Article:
The discharge condition was part of a US$50-million settlement — a record payout for a civil suit in the United States under the federal Clean Water Act — imposed on FPG in 2020 for plastic pollution of coastal waterways in Texas. At a congressional briefing in Washington, DC in September, Wilson noted that FPG had violated the order more than 500 times since the ruling, resulting in further fines of US$12.8 million.
“Our intent is to bring justice to the Vietnamese fishermen, and our petition in front of Formosa Plastics, Texas is to do just that,” Wilson told attendees at the briefing. “The Vietnamese fishermen deserve justice no less than the Texas fishermen did.”
In an e-mailed response to inquiries about the case, a spokesperson from Formosa Plastics Corporation, U.S.A. expressed “gratitude” for media interest in the case.
“Your coverage plays a vital role in raising awareness and holding us accountable for ensuring the safety of our environment,” wrote Mark A. Walker, a representative of the corporate communications department.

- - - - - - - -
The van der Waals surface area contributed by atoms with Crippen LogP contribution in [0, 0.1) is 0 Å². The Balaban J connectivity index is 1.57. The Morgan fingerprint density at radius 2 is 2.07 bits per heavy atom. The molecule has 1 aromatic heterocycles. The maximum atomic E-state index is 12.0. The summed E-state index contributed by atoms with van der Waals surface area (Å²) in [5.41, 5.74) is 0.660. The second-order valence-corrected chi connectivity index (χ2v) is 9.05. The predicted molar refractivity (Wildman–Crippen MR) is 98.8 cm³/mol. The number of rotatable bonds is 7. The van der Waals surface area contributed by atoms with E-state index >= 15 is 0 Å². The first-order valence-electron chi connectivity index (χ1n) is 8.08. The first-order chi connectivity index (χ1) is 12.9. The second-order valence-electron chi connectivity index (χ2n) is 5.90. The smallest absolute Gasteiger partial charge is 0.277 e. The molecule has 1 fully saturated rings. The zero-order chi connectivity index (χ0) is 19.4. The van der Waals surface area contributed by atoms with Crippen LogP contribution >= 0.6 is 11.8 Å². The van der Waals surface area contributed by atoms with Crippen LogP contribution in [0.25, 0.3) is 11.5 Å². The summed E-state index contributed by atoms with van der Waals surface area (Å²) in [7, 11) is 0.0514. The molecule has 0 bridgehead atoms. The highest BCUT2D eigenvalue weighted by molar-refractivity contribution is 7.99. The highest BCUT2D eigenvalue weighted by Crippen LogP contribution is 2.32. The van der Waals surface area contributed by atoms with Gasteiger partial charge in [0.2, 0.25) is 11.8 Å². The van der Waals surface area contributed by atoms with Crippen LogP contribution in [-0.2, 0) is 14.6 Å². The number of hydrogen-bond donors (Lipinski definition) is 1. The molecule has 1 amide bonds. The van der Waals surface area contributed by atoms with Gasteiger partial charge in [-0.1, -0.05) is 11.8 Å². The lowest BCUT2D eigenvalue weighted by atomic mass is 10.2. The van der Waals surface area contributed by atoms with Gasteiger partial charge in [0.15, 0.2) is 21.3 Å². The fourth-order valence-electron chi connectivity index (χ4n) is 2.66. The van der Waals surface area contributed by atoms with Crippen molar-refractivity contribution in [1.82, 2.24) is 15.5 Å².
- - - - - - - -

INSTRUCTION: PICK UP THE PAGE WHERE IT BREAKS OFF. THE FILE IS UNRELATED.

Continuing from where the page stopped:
CAMPAIGN OF INTIMIDATION
Meanwhile, attempts to have the violations in Vietnam brought before Taiwan’s courts had seemed futile, before a milestone ruling by Taiwan’s Supreme Court in 2020. This overturned a High Court decision to dismiss the case for lack of jurisdiction.
However, Chang stressed that the process remained an uphill struggle, partly because of issues with lawyers gaining unfettered access to the Vietnamese plaintiffs and their advocates, who face persecution by the Vietnamese authorities, including lengthy incarceration and severe beatings.
“In some cases, it has been almost impossible for the Vietnamese plaintiffs to meet Taiwanese lawyers,” said Chang. “To do so, they would have to notify the local authorities, and that is basically like sending the victims to their oppressors.”